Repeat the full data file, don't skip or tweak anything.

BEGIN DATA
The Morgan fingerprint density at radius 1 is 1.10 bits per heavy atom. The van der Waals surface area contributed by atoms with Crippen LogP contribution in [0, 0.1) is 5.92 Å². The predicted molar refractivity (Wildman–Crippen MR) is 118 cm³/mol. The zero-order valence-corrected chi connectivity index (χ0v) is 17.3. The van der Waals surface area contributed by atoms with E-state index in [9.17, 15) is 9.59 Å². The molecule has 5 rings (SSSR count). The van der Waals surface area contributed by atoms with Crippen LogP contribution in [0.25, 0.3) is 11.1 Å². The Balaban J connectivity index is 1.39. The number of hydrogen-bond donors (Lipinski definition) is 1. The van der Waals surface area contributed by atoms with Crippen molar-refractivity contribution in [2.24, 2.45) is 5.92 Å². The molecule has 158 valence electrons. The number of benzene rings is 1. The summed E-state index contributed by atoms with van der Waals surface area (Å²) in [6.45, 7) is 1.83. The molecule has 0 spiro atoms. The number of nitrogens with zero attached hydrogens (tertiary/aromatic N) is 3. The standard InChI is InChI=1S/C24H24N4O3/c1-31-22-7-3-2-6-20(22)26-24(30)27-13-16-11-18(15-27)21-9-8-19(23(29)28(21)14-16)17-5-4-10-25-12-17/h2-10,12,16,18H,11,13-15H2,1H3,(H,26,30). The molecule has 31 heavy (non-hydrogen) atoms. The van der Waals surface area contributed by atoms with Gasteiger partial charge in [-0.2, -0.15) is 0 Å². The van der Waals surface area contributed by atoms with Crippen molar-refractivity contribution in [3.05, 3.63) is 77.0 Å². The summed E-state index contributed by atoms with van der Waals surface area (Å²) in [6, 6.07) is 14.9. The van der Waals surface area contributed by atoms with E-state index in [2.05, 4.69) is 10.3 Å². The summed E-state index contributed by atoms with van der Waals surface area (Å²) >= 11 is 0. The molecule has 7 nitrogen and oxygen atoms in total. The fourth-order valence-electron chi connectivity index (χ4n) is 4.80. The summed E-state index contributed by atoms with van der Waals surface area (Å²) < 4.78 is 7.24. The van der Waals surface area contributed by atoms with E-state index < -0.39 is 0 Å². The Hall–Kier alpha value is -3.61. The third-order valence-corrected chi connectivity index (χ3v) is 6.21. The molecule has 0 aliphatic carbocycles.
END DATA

The Morgan fingerprint density at radius 1 is 1.10 bits per heavy atom. The van der Waals surface area contributed by atoms with Crippen LogP contribution in [0, 0.1) is 5.92 Å². The predicted molar refractivity (Wildman–Crippen MR) is 118 cm³/mol. The zero-order valence-corrected chi connectivity index (χ0v) is 17.3. The van der Waals surface area contributed by atoms with E-state index in [9.17, 15) is 9.59 Å². The molecule has 5 rings (SSSR count). The van der Waals surface area contributed by atoms with Crippen LogP contribution in [0.25, 0.3) is 11.1 Å². The Balaban J connectivity index is 1.39. The number of hydrogen-bond donors (Lipinski definition) is 1. The van der Waals surface area contributed by atoms with Crippen molar-refractivity contribution in [2.24, 2.45) is 5.92 Å². The molecule has 158 valence electrons. The number of benzene rings is 1. The summed E-state index contributed by atoms with van der Waals surface area (Å²) in [6.45, 7) is 1.83. The molecule has 0 spiro atoms. The number of nitrogens with zero attached hydrogens (tertiary/aromatic N) is 3. The standard InChI is InChI=1S/C24H24N4O3/c1-31-22-7-3-2-6-20(22)26-24(30)27-13-16-11-18(15-27)21-9-8-19(23(29)28(21)14-16)17-5-4-10-25-12-17/h2-10,12,16,18H,11,13-15H2,1H3,(H,26,30). The molecule has 31 heavy (non-hydrogen) atoms. The van der Waals surface area contributed by atoms with Gasteiger partial charge in [-0.2, -0.15) is 0 Å². The van der Waals surface area contributed by atoms with Crippen molar-refractivity contribution in [3.05, 3.63) is 77.0 Å². The summed E-state index contributed by atoms with van der Waals surface area (Å²) in [6, 6.07) is 14.9. The van der Waals surface area contributed by atoms with E-state index in [2.05, 4.69) is 10.3 Å². The summed E-state index contributed by atoms with van der Waals surface area (Å²) >= 11 is 0. The molecule has 7 nitrogen and oxygen atoms in total. The fourth-order valence-electron chi connectivity index (χ4n) is 4.80. The summed E-state index contributed by atoms with van der Waals surface area (Å²) < 4.78 is 7.24. The van der Waals surface area contributed by atoms with E-state index < -0.39 is 0 Å². The Hall–Kier alpha value is -3.61. The third-order valence-corrected chi connectivity index (χ3v) is 6.21. The molecule has 0 aliphatic carbocycles.